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“We Were Disappointed in Cataloochee!”
Review of Cataloochee Valley

Cataloochee Valley
Certificate of Excellence
Attraction details
Reviewed June 11, 2013

For years, we have heard the Cataloochee section of the Great Smoky Mountains National Park hyped regarding its wildlife. For years, we have wanted to go, but it is about 2-1/2 hours from Pigeon Forge, where we usually stay. This time, we planned for it, and went. We had read that the road was gravel and narrow, but we did not realize how steep or high on the mountain that you had to drive to get there. In fact, you have to drive up one side on narrow, winding road, and then, down the other side with the same conditions. Another thing that no one seems to mention are the sheer and steep drops if you should miscalculate and slip off the edge. Nor do they mention that many of the drivers on this narrow road drive too fast and round the sharp curves to meet you face on. It is quite disconcerting. And this from a man who grew up navigating narrow, winding roads in my native Eastern Kentucky. Once we finally got to the bottom, after about a forty to forty-five minute drive, we were expecting fields of wild elk and sightings of many black bears. We saw neither. We did get to see two wild elk grazing along the road as we descended into the valley, which was a thrill for us. However, once down, we saw no more elk, and no black bears. We saw a couple of wild turkeys, and a cluster of pretty butterflies on the ground, but that was it. It definitely was NOT worth the dangerous and long, nail-biting drive for us. We won't be going back. There was camping at a campground in the valley, or cove, as it is known in the mountains. Perhaps, if camping is your passion, and you spend a week there, maybe you will see the wildlife. We did meet a family that told us that they saw about 27 elk in the fields last year, and had expected to see the same this year. They were also disappointed.

Thank Bernie P
This review is the subjective opinion of a TripAdvisor member and not of TripAdvisor LLC.
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238 - 242 of 286 reviews

Reviewed June 9, 2013

We had so much fun at Cataloochee Valley!!! It is very secluded, but well worth the trip! We went everyday that we were staying in Maggie Valley, NC. We were lucky enough to see Elk and plenty of wild turkeys. The rangers are very informative and eager to talk to visitors. We even had Elk walk across the road right in front of our vehicle every day that we went!

Thank LeslieShue
This review is the subjective opinion of a TripAdvisor member and not of TripAdvisor LLC.
Reviewed June 4, 2013

We drove the road from Cosby down to Cataloochee. The first six miles or so from Cosby are paved, then they turn to gravel for about twenty miles. It is a beautiful drive, but you need to know that the roads are twisty turny and that you will be going very, very slowly. This is a part of the charm of that road. We did see turkeys and just beautiful trees. Apparently Cataloochee is an Indian word meaning "ranks of trees," which is aptly named. We got to Cataloochee at about 3:00 and were delighted to see several elk lounging around by the buildings. We took Cove Creek Road south from here and before you know it, we were in Asheville. I loved the quieter side of the Smokies from this easternmost portion. We're glad we took this road.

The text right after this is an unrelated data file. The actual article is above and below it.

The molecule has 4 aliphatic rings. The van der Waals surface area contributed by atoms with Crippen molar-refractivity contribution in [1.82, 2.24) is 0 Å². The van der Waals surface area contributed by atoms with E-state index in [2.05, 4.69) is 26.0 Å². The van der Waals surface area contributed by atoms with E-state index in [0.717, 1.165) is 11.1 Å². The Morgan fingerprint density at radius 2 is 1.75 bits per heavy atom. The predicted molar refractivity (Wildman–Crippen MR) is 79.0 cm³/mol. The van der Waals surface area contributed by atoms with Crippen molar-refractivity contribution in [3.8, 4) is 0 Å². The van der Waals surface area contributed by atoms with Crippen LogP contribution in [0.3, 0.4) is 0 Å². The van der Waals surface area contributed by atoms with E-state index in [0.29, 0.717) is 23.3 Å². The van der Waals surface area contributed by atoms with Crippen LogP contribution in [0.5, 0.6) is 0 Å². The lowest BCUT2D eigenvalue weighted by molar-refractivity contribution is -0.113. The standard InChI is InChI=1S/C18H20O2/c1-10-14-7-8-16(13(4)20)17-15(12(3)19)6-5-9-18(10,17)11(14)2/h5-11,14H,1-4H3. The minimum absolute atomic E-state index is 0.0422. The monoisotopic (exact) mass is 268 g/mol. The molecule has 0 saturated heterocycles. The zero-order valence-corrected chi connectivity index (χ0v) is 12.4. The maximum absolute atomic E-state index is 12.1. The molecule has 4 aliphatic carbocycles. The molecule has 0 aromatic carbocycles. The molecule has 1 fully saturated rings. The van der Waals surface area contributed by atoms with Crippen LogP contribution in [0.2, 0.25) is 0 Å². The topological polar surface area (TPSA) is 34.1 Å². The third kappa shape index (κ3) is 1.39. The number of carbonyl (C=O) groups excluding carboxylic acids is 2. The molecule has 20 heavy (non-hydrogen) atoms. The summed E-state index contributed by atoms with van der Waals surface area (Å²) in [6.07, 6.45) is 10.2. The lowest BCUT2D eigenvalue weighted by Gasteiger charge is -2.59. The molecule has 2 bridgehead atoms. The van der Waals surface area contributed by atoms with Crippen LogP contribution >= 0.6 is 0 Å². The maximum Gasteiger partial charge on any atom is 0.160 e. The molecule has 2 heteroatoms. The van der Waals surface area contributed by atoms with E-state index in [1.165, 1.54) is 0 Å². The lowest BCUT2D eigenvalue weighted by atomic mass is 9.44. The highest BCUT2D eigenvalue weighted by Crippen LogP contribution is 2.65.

1  Thank William M
This review is the subjective opinion of a TripAdvisor member and not of TripAdvisor LLC.
Reviewed May 25, 2013

My wife & I visited the Cataloochee Valley in May 2013. From Gatlinburg, we chose to take I-40 East to exit 20 in NC, then Cove Creek Road to Cataloochee Valley. The mountains and terrain are beautiful, but there is a dirt/gravel section of this road that climbs Cataloochee Divide. This road has many switchbacks and blind curves with no guardrails in this section-take it slow and be careful. We traveled in a Toyota Corolla and had no problems. Soon after entering the GSMNP, the road reverts back to pavement and is a much easier drive. Once in the valley, we saw several turkeys in the fields and lots of butterflies, but no elk. I would recommend visiting either early AM or late afternoon before sunset, not the mid-AM as we did. It is probably better to visit in the fall or early spring for better elk-viewing opportunities. I would rate this visit higher had we better timed it and seen the elk.

2  Thank Britt W
This review is the subjective opinion of a TripAdvisor member and not of TripAdvisor LLC.
Reviewed May 9, 2013

Ya the roads in is twisted and slow. But it's worth the drive to see the elk and hike on trails that aren't full of tourist. Very secluded usually small group of cars not crowded like gatlinburg area. Walk on trail and pass elk not 20 feet from you. Old houses and church building along the trails. Great day away from the crowds. Best time to see elk is after five pm.

2  Thank scott g
This review is the subjective opinion of a TripAdvisor member and not of TripAdvisor LLC.

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